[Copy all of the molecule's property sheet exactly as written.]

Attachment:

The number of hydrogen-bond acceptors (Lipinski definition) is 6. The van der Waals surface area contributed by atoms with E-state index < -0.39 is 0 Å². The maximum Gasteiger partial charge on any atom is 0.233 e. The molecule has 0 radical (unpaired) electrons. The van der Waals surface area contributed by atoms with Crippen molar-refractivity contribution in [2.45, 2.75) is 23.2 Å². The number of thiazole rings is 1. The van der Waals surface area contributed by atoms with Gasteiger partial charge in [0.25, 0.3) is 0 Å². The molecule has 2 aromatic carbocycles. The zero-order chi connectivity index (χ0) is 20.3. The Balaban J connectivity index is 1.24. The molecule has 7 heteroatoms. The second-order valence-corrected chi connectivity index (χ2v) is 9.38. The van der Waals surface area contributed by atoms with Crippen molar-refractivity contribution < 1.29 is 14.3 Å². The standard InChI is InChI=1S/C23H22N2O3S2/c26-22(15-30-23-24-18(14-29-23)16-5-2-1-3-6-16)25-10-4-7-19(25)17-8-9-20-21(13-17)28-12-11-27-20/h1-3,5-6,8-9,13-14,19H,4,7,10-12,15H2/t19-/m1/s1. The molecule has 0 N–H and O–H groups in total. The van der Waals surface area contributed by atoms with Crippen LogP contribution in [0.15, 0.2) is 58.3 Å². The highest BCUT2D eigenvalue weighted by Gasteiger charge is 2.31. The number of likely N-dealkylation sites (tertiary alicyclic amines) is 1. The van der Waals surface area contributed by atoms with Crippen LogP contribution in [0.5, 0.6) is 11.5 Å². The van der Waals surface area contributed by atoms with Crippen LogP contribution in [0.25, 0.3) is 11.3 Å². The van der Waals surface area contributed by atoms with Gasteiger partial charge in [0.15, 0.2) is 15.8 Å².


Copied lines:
The number of hydrogen-bond acceptors (Lipinski definition) is 6. The van der Waals surface area contributed by atoms with E-state index < -0.39 is 0 Å². The maximum Gasteiger partial charge on any atom is 0.233 e. The molecule has 0 radical (unpaired) electrons. The van der Waals surface area contributed by atoms with Crippen molar-refractivity contribution in [2.45, 2.75) is 23.2 Å². The number of thiazole rings is 1. The van der Waals surface area contributed by atoms with Gasteiger partial charge in [0.25, 0.3) is 0 Å². The molecule has 2 aromatic carbocycles. The zero-order chi connectivity index (χ0) is 20.3. The Balaban J connectivity index is 1.24. The molecule has 7 heteroatoms. The second-order valence-corrected chi connectivity index (χ2v) is 9.38. The van der Waals surface area contributed by atoms with Crippen molar-refractivity contribution < 1.29 is 14.3 Å². The standard InChI is InChI=1S/C23H22N2O3S2/c26-22(15-30-23-24-18(14-29-23)16-5-2-1-3-6-16)25-10-4-7-19(25)17-8-9-20-21(13-17)28-12-11-27-20/h1-3,5-6,8-9,13-14,19H,4,7,10-12,15H2/t19-/m1/s1. The molecule has 0 N–H and O–H groups in total. The van der Waals surface area contributed by atoms with Crippen LogP contribution in [0.15, 0.2) is 58.3 Å². The highest BCUT2D eigenvalue weighted by Gasteiger charge is 2.31. The number of likely N-dealkylation sites (tertiary alicyclic amines) is 1. The van der Waals surface area contributed by atoms with Crippen LogP contribution in [0.5, 0.6) is 11.5 Å². The van der Waals surface area contributed by atoms with Crippen LogP contribution in [0.25, 0.3) is 11.3 Å². The van der Waals surface area contributed by atoms with Gasteiger partial charge in [0.15, 0.2) is 15.8 Å².